Here’s the first installment from Scottsdale. We are here attending the Scottsdale Arabian Horse Show. Ian will be showing our six-year-old purebred Arabian breeding stallion, Legacys Renoir, in a halter class for amateur owners this Friday and Renoir will also show with our trainer Jerry Schall in the open stallion class on Saturday, February 23. We bought Renoir in December 2006, and have spent the last year getting him ready for this campaign of national-level shows. He will show here, in Las Vegas in April, at Canadian Nationals in Regina, Saskatchewan, Canada in August and, finally, in Tulsa, Oklahoma at US Nationals in October. As a yearling, Renoir blew everyone away here at Scottsdale when he unexpectedly won. Horse shows, like many other things in life, have their political aspects so an unknown horse and handler winning is really big and says a lot of the quality of the horse.
Now that you know why we’re here, let me tell you about our road trip from Minnesota to Arizona. We left as planned on Saturday morning, February 9, just after 10 when my shift ended at the post office. Ian and Lady picked me up in our one-ton Chevrolet dually pulling our living quarters trailer. (We have an RV spot reserved in Scottsdale on the West World exhibition lot.) It was snowing as we headed south. We decided to try an alternate route around the Cities and learned that highway 65 to highway 100 to 494 to 35W is NOT the way to go. It looks shorter, but it has its various forms of delays. Next time, we’ll just go 95 east to 35 and go south.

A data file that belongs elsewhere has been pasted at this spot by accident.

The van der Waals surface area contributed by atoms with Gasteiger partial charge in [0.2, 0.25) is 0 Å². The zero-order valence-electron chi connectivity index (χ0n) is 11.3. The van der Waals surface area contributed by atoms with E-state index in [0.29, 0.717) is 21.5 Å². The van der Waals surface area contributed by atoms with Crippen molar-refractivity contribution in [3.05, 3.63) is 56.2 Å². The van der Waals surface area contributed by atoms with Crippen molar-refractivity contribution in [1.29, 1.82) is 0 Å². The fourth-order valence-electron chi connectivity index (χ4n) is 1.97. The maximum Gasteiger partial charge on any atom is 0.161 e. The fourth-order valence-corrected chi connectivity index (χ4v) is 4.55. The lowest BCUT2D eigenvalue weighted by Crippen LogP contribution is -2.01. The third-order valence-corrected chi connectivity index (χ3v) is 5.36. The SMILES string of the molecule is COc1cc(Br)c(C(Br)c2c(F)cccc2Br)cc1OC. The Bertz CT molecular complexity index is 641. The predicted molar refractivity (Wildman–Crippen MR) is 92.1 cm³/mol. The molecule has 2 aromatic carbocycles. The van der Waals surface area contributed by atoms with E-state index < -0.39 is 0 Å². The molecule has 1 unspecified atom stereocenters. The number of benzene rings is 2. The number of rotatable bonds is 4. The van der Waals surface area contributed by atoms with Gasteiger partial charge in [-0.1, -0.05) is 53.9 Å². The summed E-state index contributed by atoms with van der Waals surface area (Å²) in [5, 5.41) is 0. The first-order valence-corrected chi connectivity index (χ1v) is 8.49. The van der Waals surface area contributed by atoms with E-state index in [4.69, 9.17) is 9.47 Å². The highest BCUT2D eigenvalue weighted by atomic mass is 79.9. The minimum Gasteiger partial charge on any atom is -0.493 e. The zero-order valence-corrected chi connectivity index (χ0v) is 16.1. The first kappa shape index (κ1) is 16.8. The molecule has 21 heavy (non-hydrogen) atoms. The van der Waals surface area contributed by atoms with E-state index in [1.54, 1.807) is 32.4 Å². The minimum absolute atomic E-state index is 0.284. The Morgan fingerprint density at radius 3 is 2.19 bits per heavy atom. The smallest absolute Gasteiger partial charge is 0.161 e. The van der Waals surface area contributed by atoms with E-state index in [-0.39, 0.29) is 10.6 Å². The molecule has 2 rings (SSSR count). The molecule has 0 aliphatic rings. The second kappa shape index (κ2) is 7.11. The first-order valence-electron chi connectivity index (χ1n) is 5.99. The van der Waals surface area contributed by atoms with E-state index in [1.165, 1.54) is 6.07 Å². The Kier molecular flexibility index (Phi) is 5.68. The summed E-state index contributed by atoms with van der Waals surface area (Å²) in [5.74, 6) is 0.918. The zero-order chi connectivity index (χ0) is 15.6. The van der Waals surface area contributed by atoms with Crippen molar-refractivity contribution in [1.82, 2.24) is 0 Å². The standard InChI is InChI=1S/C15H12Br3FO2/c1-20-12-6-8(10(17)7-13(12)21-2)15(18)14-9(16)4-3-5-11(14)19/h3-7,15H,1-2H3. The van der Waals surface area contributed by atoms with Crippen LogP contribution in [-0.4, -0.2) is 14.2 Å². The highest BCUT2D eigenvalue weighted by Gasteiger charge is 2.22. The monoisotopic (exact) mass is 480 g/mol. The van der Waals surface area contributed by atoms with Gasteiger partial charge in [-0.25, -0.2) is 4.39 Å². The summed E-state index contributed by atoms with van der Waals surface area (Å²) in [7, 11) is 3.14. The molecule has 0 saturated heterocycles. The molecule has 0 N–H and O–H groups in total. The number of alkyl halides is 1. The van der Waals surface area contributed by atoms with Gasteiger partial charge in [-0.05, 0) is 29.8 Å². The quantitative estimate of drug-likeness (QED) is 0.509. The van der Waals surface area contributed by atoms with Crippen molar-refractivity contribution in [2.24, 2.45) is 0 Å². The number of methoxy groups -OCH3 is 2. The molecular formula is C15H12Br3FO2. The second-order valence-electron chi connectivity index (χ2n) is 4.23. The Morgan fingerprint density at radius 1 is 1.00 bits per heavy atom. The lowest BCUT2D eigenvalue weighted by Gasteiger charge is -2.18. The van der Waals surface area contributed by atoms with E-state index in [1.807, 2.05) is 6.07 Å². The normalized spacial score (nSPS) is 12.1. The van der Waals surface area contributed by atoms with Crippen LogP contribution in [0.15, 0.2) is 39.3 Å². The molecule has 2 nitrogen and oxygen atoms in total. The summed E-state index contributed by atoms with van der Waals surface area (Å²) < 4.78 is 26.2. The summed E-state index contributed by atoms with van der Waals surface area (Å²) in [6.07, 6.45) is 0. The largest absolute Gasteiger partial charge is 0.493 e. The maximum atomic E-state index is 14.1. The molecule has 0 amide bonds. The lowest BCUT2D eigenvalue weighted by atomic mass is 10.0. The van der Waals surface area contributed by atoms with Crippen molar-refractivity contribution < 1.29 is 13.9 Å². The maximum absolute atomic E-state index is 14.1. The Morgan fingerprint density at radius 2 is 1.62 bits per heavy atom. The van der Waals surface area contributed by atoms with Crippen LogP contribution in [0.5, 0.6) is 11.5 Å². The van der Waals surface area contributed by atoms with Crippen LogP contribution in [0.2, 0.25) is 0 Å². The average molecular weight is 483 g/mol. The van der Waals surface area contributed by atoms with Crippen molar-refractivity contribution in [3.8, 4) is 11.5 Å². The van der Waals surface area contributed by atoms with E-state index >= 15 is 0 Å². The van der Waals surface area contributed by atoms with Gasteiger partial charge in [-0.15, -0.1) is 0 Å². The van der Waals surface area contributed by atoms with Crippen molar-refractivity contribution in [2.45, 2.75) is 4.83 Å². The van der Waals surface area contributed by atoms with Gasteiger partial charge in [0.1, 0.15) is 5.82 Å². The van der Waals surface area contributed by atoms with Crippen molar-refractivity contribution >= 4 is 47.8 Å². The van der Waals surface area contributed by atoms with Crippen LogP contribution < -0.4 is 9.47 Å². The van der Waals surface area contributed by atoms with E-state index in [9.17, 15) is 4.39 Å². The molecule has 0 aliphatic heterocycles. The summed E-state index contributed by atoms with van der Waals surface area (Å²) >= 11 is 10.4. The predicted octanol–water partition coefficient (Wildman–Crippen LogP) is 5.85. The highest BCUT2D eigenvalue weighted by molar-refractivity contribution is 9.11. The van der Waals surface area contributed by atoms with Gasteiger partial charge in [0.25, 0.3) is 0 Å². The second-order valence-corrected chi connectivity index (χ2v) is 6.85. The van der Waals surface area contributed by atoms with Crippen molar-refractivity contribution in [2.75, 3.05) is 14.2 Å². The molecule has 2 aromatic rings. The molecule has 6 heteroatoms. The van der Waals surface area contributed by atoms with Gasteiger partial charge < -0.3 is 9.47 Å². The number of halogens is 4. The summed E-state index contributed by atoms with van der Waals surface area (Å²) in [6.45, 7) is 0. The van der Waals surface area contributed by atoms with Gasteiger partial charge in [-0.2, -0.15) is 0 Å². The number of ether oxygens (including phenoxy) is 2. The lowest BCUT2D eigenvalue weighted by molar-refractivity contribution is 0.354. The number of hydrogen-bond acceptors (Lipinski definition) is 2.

The weather turned a bit scary south of Lakeville when the sun that shone in the Cities was blocked by fog and blowing snow. The drifts in the ditches were high and allowed the accumulated wind blown snow to snake across 35’s blacktop. We drove slowly, following the center line, as the roadway edges were blurred. Why people do not understand that this is a time to slow their speed and put more space between vehicles is beyond me. I knew sooner or later we’d see cars in the ditch and sure enough the numbers began to mount near Owatonna. In fact, we sat stopped just past there and waited for 30 minutes as a bad accident was cleared. A one-ton truck hauling a six-horse trailer was nearly involved in that pile up, but rather than hit a car, this driver had made the good sense move toward the snow-filled ditch rather than hit his brakes, possibly jackknifing or tipping the load. The truck and trailer were buried in snow midway up the door, but all were safe an unharmed. We saw the driver patiently reading the paper waiting for his turn to be pulled out. The going was slow from there pretty much to the Iowa border where the weather improved.